No one is ever too old for stories. City-based theatre group, Theatrekaran, is counting on this, as they present the first edition of Kadhaigal Kaanalam — an innovative storytelling session — at Wandering Artist this weekend.

Raghavendr S, who founded the group along with his friend Sabarivas in 2015, wanted to change the way storytelling is approached in Tamil. “We did not want it to be a reading or a simple narration,” he says. With three actors taking on the role of storytellers for this production, Sabarivas adds that they will be doing a mono-acting of sorts — taking on the role of the narrator while acting out all the characters in the story.

Moving beyond mythology

While the group’s primary focus thus far has been on mythological tales such as Ramayana and Mahabharata, and Kalki’s plays, they have taken this chance to experiment with their content. After four free shows in their own space, Sabarivas says that the audience reaction encouraged them to take it to a slightly larger audience.

“The format of the production is such that it does well in an intimate space. So we did not want to go to a big number right away. We’re keeping it to around 100 seats,” he explains.

Sai Vignesh, who works with Ubereats by day and moonlights as an actor, will tackle the sensitive topic of jallikattu, as written in a story from the 1920s.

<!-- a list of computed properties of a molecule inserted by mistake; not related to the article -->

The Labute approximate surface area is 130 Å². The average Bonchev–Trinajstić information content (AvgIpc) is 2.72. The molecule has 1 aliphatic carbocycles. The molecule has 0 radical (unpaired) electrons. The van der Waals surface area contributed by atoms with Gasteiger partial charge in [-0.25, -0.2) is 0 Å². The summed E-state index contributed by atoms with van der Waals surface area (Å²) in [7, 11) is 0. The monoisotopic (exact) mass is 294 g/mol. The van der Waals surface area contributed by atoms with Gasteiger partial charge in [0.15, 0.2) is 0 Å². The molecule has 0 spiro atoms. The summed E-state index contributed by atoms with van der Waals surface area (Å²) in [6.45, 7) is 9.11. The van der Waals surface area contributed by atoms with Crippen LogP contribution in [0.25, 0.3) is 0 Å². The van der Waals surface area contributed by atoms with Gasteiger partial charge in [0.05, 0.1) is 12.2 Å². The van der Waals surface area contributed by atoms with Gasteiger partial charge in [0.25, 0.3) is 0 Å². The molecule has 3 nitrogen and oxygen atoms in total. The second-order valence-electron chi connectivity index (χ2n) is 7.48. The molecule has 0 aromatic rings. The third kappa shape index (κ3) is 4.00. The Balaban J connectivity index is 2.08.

“We are not going into the argument of whether it is essential or not. The story will give you a glimpse of what happens on the field,” says Raghavendr.

There’s also a horror story to be expected (an original by actor-director Madan) — there will be some thrilling moments as part of this set. And to go with the patriotic fervor surrounding the elections, a real-life incident from the Indo-China War will be narrated by Vijay Krishnan.

Add-ons

Sabarivas promises that it will be “visually arresting,” with the use of lighting effects, some of which will take the audience unawares. It’s not all history and action, however. The crowd can also expect a stand-up act by Rayyan Thenmalaikhan between the sets, a palate cleanser of sorts to move between genres.

 

This article originally appeared in TheHindu on April 27, 2019, and has been reposted with permission.

This post was written by the author in their personal capacity.The opinions expressed in this article are the author’s own and do not reflect the view of The Theatre Times, their staff or collaborators.